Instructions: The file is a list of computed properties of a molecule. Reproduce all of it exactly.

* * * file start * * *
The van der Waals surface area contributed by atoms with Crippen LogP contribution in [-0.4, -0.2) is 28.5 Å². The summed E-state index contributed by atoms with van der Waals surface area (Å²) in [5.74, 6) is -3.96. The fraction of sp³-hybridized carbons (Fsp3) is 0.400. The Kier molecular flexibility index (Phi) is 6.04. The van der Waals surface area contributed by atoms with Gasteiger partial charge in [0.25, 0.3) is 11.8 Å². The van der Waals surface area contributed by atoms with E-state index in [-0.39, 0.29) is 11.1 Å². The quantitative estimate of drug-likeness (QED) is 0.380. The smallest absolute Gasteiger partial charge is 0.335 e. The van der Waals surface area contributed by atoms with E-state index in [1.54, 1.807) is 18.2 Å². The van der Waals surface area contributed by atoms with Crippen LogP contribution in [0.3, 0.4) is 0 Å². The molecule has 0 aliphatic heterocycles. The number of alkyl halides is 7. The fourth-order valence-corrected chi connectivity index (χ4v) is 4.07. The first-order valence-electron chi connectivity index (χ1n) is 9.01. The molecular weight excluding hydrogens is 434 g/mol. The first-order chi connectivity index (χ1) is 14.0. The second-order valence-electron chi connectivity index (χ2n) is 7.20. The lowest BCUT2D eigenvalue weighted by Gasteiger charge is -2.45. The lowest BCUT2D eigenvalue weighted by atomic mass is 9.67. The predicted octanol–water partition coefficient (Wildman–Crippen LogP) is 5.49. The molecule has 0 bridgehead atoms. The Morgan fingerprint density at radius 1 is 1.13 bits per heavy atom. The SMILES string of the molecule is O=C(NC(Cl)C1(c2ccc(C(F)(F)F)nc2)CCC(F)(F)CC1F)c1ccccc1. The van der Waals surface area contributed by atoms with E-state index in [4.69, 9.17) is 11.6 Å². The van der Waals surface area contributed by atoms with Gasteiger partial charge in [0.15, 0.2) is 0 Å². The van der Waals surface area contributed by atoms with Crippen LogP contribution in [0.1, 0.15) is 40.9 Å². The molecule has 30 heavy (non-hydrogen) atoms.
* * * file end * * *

The van der Waals surface area contributed by atoms with Crippen LogP contribution in [-0.4, -0.2) is 28.5 Å². The summed E-state index contributed by atoms with van der Waals surface area (Å²) in [5.74, 6) is -3.96. The fraction of sp³-hybridized carbons (Fsp3) is 0.400. The Kier molecular flexibility index (Phi) is 6.04. The van der Waals surface area contributed by atoms with Gasteiger partial charge in [0.25, 0.3) is 11.8 Å². The van der Waals surface area contributed by atoms with E-state index in [-0.39, 0.29) is 11.1 Å². The quantitative estimate of drug-likeness (QED) is 0.380. The smallest absolute Gasteiger partial charge is 0.335 e. The van der Waals surface area contributed by atoms with E-state index in [1.54, 1.807) is 18.2 Å². The van der Waals surface area contributed by atoms with Crippen LogP contribution in [0.3, 0.4) is 0 Å². The molecule has 0 aliphatic heterocycles. The number of alkyl halides is 7. The fourth-order valence-corrected chi connectivity index (χ4v) is 4.07. The first-order valence-electron chi connectivity index (χ1n) is 9.01. The molecular weight excluding hydrogens is 434 g/mol. The first-order chi connectivity index (χ1) is 14.0. The second-order valence-electron chi connectivity index (χ2n) is 7.20. The lowest BCUT2D eigenvalue weighted by Gasteiger charge is -2.45. The lowest BCUT2D eigenvalue weighted by atomic mass is 9.67. The predicted octanol–water partition coefficient (Wildman–Crippen LogP) is 5.49. The molecule has 0 bridgehead atoms. The Morgan fingerprint density at radius 1 is 1.13 bits per heavy atom. The SMILES string of the molecule is O=C(NC(Cl)C1(c2ccc(C(F)(F)F)nc2)CCC(F)(F)CC1F)c1ccccc1. The van der Waals surface area contributed by atoms with E-state index in [4.69, 9.17) is 11.6 Å². The van der Waals surface area contributed by atoms with Gasteiger partial charge in [0.15, 0.2) is 0 Å². The van der Waals surface area contributed by atoms with Crippen LogP contribution in [0.1, 0.15) is 40.9 Å². The molecule has 30 heavy (non-hydrogen) atoms.